A drug that has been used worldwide for centuries to treat
heart disease, Digoxin, may contribute to an increase in deaths in patients with heart
problems, says a new study.
The researchers found that the drug is harmful for patients with atrial
fibrillation (AF) or congestive heart failure (CHF).
Digoxin is extracted from the foxglove
plant (digitalis) that helps the heart beat in a regular rhythm. The drug is
commonly used by patients with AF and CHF.
The study was conducted by researchers from the JW Goethe University in
Frankfurt, Germany. The systematic review and meta-analysis of all studies
published in peer-reviewed journals between 1993 to 2014 that looked at the
effects of digoxin on death from any cause in AF and CHF patients.
The researchers identified 19 relevant studies that included a total of
326,426 patients (235,047 AF and 91,379 CHF patients).
The study found that among patients treated with digoxin, there was an
overall 21 percent increased risk of death from any cause compared to patients
who were not treated with digoxin.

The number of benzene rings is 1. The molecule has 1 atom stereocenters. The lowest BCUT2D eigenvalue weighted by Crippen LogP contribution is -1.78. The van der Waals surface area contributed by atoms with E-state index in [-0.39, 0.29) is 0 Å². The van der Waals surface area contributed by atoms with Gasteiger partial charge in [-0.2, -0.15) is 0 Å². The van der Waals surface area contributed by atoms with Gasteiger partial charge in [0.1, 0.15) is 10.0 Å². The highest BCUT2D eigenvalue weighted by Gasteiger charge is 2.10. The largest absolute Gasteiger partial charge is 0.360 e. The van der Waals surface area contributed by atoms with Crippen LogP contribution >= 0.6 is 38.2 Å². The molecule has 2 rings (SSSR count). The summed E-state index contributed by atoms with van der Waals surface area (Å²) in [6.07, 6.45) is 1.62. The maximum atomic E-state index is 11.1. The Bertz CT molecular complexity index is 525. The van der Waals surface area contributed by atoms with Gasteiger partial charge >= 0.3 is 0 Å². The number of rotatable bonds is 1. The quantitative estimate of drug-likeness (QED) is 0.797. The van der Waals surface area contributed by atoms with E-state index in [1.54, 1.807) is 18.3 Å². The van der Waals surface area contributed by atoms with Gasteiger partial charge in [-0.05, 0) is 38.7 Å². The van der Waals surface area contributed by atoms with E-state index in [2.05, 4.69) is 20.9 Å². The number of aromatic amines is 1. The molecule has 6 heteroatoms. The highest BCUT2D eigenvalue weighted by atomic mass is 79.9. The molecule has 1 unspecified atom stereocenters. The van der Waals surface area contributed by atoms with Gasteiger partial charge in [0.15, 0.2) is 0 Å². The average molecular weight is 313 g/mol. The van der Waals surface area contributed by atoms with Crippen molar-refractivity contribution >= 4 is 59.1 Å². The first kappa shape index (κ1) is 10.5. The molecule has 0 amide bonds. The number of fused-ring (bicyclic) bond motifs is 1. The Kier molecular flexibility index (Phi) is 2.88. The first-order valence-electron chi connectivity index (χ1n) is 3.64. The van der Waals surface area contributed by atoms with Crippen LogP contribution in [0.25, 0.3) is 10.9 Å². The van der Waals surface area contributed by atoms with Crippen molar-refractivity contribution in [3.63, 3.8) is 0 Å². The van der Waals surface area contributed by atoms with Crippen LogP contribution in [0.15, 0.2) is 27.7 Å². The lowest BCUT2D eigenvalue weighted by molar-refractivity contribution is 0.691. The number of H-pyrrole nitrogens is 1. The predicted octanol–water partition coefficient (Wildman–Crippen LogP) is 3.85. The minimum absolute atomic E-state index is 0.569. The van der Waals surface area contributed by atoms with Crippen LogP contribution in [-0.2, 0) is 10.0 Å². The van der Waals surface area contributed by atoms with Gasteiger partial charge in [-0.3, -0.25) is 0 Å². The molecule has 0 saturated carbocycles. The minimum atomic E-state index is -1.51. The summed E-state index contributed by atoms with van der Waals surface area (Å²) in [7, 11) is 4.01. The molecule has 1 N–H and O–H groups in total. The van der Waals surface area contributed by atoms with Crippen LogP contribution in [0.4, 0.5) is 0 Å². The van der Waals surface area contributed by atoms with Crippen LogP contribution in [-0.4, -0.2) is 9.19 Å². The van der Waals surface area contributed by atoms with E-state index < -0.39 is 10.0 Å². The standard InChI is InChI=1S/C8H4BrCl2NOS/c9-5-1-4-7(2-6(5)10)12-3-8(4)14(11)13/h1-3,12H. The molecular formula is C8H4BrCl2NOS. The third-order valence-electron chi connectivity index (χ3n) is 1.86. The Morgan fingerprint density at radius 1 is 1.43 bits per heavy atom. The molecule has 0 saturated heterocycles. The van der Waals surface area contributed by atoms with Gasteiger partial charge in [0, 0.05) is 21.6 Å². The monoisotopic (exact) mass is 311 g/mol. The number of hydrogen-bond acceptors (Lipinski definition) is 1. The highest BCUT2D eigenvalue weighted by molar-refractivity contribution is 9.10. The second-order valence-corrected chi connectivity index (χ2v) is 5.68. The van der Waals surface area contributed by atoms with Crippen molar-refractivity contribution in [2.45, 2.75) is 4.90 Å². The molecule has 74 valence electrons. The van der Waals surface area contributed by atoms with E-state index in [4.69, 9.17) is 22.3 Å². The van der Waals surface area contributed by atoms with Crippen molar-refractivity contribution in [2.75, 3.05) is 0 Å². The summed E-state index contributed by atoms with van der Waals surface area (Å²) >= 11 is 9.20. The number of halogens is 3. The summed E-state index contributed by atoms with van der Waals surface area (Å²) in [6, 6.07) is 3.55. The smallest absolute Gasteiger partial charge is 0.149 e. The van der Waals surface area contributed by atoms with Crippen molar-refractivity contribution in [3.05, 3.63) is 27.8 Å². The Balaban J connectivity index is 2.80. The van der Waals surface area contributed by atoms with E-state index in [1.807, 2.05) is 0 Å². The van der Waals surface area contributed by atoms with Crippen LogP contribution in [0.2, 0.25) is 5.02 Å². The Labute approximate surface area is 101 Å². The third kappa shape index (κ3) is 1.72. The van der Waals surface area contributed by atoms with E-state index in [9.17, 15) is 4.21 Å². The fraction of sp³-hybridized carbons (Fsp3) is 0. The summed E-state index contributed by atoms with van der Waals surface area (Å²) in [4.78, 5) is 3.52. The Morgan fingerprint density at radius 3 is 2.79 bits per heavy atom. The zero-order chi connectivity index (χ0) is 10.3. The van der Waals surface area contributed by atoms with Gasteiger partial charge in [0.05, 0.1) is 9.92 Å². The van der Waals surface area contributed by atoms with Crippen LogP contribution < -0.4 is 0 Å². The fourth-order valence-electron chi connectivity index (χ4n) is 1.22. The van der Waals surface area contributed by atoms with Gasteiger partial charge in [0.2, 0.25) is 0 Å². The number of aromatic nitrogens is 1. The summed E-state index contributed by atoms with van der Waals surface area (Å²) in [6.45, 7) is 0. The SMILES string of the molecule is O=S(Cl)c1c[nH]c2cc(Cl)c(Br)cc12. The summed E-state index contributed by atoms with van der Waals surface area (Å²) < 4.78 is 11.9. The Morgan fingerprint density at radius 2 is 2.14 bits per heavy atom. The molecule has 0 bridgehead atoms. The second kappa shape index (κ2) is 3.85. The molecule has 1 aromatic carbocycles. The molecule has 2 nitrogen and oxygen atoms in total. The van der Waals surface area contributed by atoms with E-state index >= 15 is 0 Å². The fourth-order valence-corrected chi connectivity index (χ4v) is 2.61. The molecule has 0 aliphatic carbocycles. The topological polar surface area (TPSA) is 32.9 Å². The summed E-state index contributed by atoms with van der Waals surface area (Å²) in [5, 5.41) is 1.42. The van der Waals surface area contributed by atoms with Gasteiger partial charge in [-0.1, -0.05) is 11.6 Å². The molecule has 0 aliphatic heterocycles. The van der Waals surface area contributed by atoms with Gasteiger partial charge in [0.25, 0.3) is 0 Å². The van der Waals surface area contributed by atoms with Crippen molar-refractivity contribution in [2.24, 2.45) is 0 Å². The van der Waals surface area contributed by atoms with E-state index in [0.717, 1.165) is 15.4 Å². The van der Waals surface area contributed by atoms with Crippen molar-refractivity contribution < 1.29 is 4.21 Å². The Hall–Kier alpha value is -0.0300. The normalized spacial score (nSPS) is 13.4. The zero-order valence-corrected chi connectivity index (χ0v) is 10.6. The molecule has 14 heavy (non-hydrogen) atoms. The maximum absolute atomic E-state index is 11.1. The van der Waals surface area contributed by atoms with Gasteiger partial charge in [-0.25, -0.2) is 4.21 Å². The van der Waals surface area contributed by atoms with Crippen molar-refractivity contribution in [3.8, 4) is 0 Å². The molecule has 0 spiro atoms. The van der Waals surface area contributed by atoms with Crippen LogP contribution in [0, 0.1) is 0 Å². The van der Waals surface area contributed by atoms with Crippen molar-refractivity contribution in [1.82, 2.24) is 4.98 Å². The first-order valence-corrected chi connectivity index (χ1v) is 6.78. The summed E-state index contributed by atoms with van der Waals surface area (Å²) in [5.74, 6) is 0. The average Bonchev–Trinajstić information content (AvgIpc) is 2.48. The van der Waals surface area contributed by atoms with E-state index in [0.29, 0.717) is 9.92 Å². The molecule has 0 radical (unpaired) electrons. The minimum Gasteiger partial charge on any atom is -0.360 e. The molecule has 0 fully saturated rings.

Digoxin was associated with a 29% risk of death from any cause in
patients with atrial fibrillation and a 14% increased risk among those with
congestive heart failure, compared with patients not treated with this drug.
analysis, together with evidence from other studies, all point in the same
direction: there is harm associated with the use of digoxin," said lead
researchers Stefan Hohnloser, professor of cardiology at the J.W. Goethe
University in Frankfurt, Germany.
Digoxin use is recommended in US and European guidelines for patients
with heart failure and problems with control for the heart's rhythm. The study
authors wrote, "These recommendations reflect the highly unsatisfactory data
basis on which to judge the supposed benefits of digoxin."
"Digoxin has been used for decades and even now it is used in
approximately one in three AF patients. My personal feeling is that the time of
digoxin - particularly as a heart rate-controlling drug in AF - is over. But
this needs to be tested in appropriately designed studies," said Hohnloser.